Moving is never easy, and when you are handling everything yourself, it can be quite the burden. Money worries, time management and the fear of relocating to a new place alone can wreak havoc on your peace of mind -- especially if you're moving as a single. If you are planning a solo move in the near future, read on for some tips to make the transition with ease.
If you are relocating on only one income, you may have to be frugal with your move. You will also need to enlist some assistance to make moving while single easier. And after you move in, it's important to meet new friends and date, so you don't feel alienated.
Before you move, figure out your budget
Planning a detailed moving budget will help you keep track of your finances and determine how much you can afford to spend on your move.
Are you extremely busy and forced to move on short notice? You may need full-service movers to pack all of your belongings, load the truck, transport your shipment to your destination and then unload in your new home. If you have a more open schedule, you may opt for a DIY option. There some things you want to take into consideration when it comes to how you'll be moving:
- Driving a rental truck? If you are driving a rental truck for your solo move, it's important to exercise caution and always drive slowly and carefully. Be aware of weight and overhead clearance restrictions.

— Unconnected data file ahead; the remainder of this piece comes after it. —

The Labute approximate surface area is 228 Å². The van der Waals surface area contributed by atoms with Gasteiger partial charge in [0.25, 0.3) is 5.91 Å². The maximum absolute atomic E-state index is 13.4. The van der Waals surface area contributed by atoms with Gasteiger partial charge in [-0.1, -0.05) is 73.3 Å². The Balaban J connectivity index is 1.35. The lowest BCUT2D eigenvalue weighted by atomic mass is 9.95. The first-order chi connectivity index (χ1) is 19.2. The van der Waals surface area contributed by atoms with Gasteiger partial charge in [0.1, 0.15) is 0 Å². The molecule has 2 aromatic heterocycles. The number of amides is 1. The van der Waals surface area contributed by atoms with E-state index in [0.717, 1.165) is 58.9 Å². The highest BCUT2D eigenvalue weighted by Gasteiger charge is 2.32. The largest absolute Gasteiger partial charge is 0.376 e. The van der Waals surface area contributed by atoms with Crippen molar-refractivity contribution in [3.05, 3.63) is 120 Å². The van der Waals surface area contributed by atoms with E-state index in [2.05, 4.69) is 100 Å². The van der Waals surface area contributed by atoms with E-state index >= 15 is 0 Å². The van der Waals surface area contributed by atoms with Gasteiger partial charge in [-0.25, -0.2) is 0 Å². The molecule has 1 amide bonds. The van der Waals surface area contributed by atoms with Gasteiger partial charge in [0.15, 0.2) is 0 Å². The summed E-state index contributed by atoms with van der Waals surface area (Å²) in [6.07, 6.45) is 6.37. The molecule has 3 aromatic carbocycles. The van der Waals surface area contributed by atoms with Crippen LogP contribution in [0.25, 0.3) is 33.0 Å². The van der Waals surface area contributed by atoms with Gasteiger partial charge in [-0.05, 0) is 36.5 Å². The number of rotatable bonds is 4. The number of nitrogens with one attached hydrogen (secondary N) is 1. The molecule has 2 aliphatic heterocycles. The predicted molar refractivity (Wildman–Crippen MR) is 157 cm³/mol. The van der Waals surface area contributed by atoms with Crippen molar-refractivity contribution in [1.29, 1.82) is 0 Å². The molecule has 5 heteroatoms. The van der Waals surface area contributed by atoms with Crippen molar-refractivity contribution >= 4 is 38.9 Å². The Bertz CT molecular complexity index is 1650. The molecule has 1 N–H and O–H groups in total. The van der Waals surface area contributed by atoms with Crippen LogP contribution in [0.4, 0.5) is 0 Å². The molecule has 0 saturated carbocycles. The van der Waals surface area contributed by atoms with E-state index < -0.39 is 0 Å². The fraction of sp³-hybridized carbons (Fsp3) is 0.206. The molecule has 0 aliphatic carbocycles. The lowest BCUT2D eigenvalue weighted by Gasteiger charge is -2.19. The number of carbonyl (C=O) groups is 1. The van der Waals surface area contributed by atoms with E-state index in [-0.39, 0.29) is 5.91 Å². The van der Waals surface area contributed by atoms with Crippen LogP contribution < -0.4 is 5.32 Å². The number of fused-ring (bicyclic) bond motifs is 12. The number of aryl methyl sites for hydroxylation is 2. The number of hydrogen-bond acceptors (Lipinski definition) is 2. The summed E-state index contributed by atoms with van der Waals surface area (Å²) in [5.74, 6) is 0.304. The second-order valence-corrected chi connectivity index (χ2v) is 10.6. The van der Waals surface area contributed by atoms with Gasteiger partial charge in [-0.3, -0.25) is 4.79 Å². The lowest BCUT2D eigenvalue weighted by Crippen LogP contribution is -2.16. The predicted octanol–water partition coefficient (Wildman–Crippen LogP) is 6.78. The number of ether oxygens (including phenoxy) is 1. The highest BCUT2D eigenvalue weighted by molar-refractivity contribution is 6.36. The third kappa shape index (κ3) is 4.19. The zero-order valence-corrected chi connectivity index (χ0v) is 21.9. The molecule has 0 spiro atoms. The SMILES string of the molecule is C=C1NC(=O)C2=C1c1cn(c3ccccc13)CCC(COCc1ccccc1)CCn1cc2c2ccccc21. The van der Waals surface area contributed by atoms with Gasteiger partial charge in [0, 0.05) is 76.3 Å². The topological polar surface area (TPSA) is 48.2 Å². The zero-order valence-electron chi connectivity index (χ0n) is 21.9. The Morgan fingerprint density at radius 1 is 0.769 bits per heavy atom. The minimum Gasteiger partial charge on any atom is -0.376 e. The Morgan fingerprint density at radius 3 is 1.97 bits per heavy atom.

TIP: Rental trucks are conspicuous when stopping at gas stations, rest stops and hotels, so the truck is always securely locked to avoid theft and park in well-lit areas.
- Has your car been serviced? If you are driving your personal vehicle when moving, take care of basic maintenance. Check wiper and fluid levels, tire treads, air pressure and the battery. Get an oil change and tune up. Fill your gas tank. Ensure you have all necessary emergency supplies in your vehicle, such as road flares, a spare tire and an ice scraper if traveling during the winter.
- Have you planned a route? Map out your route before hitting the road and look over it in advance so you are familiar. Stick to main roads and highways whenever possible. Even if you're using a GPS device or smartphone app, always keep a printed copy of directions in your vehicle as well. Set a schedule for driving and map out planned stops for food, sleep and fuel. Avoid stopping at rest stations that are desolate, especially at night.
- Did you hide your valuables? Whether you are moving in your personal vehicle or rental truck, keep valuables tucked neatly out of sight. Don't leave your laptop, tablet or jewelry case in plain view on the passenger seat. Keep these items disguised, concealed under other items and stowed away in the backseat (out of sight for anyone outside the vehicle, peering in the window).
- Did you drive during the day? Hit the road first thing in the morning to get as much driving done as possible during daylight hours. Visibility is better, and gas stations/rest stops are more populated. Check into your hotel before dark and get back on the road as soon as the sun comes up the next day.
- Are you aware of your surroundings? Being self-aware is often the best protection when traveling alone. Always scan your surroundings before getting out of your vehicle. Never text/talk on the phone after getting out and walking to the rest stop, hotel or service station. Keep in contact with a friend or family member on the road and notify them of your whereabouts each time you stop.